Bluebonnet: Texas Ice

“Bluebonnet” encompasses all six of the Lupinus species native to Texas and is the state flower.  Lupinus havardii Texas Sapphire and Texas Ice have been developed through recurrent phenotypic selection to provide blue and white flowered cultivars, respectively, for use in the cut flower industry.  These cultivars overcome previous problems encountered with other lupines by having: (1) a relatively short cropping time in the greenhouse (5 months); (2) good flower yields (12-25 harvestable racemes per plant); and (3) excellent vase life (8-12 days).  In addition, Texas Ice has white flowers.  This characteristic occurs at a frequency of only one in several million plants in the wild.

Texas Sapphire:  Seed was collected in spring of 1992 from a population that had been selected in the wild for its uniform blue flower color.  The seed from these specimens was planted in the fall of 1992 in field plots at the Texas AgriLife Research and Extension Center in El Paso.  Plants not having dark blue color, having fewer than 10 racemes, or having poor stem strength we rogued and the remaining plants were open-pollinated.  Seed was collected in spring 1993 from the selected plants.  Seeds (900) from the selected plants were seeded into pots and grown in a greenhouse in fall 1993.  A third of the seedlings was retained based on plant vigor, and when flowering began the plants were selected based upon flower color, number of racemes per plant, less that 1 cm spacing between flowers on the raceme, raceme thickness minimal flower abscission on the uncut raceme, total plant height and general plant vigor, including absence of visible disease symptoms, chlorosis, or insect infestation.  Three percent of the plants were selected for further advancement and interpollinated by hand.  Seed was collected in spring 1994.  Recurrent phenotypic selection was repeated the following year as described for the previous generation.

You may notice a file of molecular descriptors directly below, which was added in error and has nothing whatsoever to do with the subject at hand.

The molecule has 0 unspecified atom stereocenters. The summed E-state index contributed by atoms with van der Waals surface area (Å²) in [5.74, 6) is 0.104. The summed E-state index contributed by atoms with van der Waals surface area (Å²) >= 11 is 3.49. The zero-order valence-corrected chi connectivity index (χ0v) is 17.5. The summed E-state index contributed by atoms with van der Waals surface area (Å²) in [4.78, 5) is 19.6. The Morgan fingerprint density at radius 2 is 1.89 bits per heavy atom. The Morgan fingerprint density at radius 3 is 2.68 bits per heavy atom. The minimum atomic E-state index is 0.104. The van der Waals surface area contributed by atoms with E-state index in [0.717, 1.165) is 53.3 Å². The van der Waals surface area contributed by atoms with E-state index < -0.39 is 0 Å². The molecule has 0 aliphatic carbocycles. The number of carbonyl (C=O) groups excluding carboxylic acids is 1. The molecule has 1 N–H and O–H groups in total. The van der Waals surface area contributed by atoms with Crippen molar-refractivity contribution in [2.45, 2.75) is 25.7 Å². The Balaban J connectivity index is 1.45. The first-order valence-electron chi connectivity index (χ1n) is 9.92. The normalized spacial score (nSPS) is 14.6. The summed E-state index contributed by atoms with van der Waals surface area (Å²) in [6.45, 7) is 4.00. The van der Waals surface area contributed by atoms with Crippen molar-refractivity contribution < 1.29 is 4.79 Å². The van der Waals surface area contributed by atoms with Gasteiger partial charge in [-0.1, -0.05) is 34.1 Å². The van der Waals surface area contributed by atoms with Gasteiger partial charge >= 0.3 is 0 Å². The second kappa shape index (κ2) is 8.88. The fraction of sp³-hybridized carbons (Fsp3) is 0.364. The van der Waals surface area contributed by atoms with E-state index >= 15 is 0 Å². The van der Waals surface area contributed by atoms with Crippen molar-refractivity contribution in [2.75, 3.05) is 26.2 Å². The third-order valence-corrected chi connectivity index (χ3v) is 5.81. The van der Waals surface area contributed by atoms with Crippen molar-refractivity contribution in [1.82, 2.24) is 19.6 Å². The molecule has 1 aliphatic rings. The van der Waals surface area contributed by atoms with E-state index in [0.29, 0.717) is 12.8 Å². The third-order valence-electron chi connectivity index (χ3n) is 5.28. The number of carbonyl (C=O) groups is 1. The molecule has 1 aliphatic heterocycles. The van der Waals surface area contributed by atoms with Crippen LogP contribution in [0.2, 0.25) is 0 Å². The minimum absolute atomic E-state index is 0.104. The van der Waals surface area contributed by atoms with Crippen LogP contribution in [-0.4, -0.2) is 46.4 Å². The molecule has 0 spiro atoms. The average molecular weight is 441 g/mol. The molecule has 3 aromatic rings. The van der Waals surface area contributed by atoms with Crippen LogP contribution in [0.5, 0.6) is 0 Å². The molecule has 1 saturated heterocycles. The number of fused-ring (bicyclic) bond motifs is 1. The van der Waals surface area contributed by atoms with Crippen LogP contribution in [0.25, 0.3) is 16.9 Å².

Texas Ice:  Four plants that had near-white flower color were identified in a wild population in a very isolated area.  Only five seeds were collected from these plants in spring 1992 because extensive shattering had occurred.  The collected seed was direct-seeded into pots and grown in the greenhouse in late summer 1992.  Four near-white plants were obtained and were interpollinated by hand.  Seed was collected in spring 1993.  Seed (900) were direct-seeded in pots and grown in the greenhouse in winter 1993-1994.  One third of the seedlings were selected based on plant vigor, and when flowering began the plants were selected using the same criteria described above for Texas Sapphire.  Most plants in the population were light to dark blue with some bicolors.  Four pure-white plants were selected and interpollinated by hand with seed collected in early summer 1994.  Nine hundred seed were direct-seeded in the fall of 1994, and one third of the seedlings were selected based on plant vigor.  All but eight plants in the resulting population were white and recurrent phenotypic selection was repeated the following year as described for the previous generation.  Plants from the sample lots of seed have been nearly 100% white flowered.  No evidence of inbreeding depression has been observed to date.

The following information applies to both Texas Sapphire and Texas Ice.

During greenhouse production, each plant produces 11-25 harvestable racemes, which are mildly fragrant and 30-60 cm long at harvest, with each raceme containing 20-40 open flowers at harvest.  An additional 5-10 flowers open after harvest.

General crop sequence-greenhouse production.  Seedlings emerge within 3-5 days after planting of scarified seed.  First visible signs of flowering occur within 2-2.5 months after planting of the seed and the first flowers are harvested about 2-3 weeks thereafter.  Flower production continues for a period of about 2-3 months.

The crop has only been tested extensively for greenhouse production.  Performance as a field-grown cut flower crop is uncertain.  The plants appear to have very specific soil requirements.  At this point, the only two commercially available growing media that have produced successful crops are Metro Mix 200 and Sunshine Mix No. 4.  Other media have resulted in plants with poor vigor.

Root rots are common when plants are over-watered.  Irrigation appears to be the single most important cultural practice.  Soil must become rather dry between waterings.

Seed is available for these two varieties at Texas Foundation Seed Service.  Texas Sapphire and Texas Ice are sold under a non-exclusive licensing agreement.  Those agreements are available through the Office of Technology Commercialization (OTC) at Texas A & M University.

 

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